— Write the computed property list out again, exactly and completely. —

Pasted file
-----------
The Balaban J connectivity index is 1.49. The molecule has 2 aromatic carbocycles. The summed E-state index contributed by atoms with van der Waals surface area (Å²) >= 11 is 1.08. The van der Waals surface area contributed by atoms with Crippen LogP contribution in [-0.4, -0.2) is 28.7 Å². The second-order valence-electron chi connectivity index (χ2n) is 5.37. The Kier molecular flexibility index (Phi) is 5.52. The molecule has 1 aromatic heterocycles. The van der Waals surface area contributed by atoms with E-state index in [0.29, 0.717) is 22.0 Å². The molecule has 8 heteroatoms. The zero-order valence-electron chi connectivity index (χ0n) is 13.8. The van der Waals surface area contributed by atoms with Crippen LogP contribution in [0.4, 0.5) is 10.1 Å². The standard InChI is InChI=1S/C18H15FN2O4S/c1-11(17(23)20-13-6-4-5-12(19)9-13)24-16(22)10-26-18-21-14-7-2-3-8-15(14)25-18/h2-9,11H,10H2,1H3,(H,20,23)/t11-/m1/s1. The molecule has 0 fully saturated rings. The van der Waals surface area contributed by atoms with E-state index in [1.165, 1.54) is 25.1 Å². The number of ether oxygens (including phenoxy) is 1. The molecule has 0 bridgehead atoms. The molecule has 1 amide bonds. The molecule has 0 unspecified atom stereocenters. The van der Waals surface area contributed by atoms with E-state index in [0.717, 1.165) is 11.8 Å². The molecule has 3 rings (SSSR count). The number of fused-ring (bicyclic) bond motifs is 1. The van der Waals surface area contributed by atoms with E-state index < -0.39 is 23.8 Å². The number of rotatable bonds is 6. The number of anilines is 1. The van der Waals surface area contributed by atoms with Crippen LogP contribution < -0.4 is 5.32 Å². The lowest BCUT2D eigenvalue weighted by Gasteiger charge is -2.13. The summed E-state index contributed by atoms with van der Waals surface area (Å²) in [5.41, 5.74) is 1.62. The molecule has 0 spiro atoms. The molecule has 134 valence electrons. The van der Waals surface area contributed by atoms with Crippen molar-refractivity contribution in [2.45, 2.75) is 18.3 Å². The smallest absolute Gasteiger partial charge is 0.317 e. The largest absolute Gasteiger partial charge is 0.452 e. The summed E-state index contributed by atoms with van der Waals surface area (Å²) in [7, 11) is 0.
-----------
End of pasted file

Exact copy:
The Balaban J connectivity index is 1.49. The molecule has 2 aromatic carbocycles. The summed E-state index contributed by atoms with van der Waals surface area (Å²) >= 11 is 1.08. The van der Waals surface area contributed by atoms with Crippen LogP contribution in [-0.4, -0.2) is 28.7 Å². The second-order valence-electron chi connectivity index (χ2n) is 5.37. The Kier molecular flexibility index (Phi) is 5.52. The molecule has 1 aromatic heterocycles. The van der Waals surface area contributed by atoms with E-state index in [0.29, 0.717) is 22.0 Å². The molecule has 8 heteroatoms. The zero-order valence-electron chi connectivity index (χ0n) is 13.8. The van der Waals surface area contributed by atoms with Crippen LogP contribution in [0.4, 0.5) is 10.1 Å². The standard InChI is InChI=1S/C18H15FN2O4S/c1-11(17(23)20-13-6-4-5-12(19)9-13)24-16(22)10-26-18-21-14-7-2-3-8-15(14)25-18/h2-9,11H,10H2,1H3,(H,20,23)/t11-/m1/s1. The molecule has 0 fully saturated rings. The van der Waals surface area contributed by atoms with E-state index in [1.165, 1.54) is 25.1 Å². The number of ether oxygens (including phenoxy) is 1. The molecule has 0 bridgehead atoms. The molecule has 1 amide bonds. The molecule has 0 unspecified atom stereocenters. The van der Waals surface area contributed by atoms with E-state index in [0.717, 1.165) is 11.8 Å². The molecule has 3 rings (SSSR count). The number of fused-ring (bicyclic) bond motifs is 1. The van der Waals surface area contributed by atoms with E-state index < -0.39 is 23.8 Å². The number of rotatable bonds is 6. The number of anilines is 1. The van der Waals surface area contributed by atoms with Crippen LogP contribution < -0.4 is 5.32 Å². The lowest BCUT2D eigenvalue weighted by Gasteiger charge is -2.13. The summed E-state index contributed by atoms with van der Waals surface area (Å²) in [5.41, 5.74) is 1.62. The molecule has 0 spiro atoms. The molecule has 134 valence electrons. The van der Waals surface area contributed by atoms with Crippen molar-refractivity contribution in [2.45, 2.75) is 18.3 Å². The smallest absolute Gasteiger partial charge is 0.317 e. The largest absolute Gasteiger partial charge is 0.452 e. The summed E-state index contributed by atoms with van der Waals surface area (Å²) in [7, 11) is 0.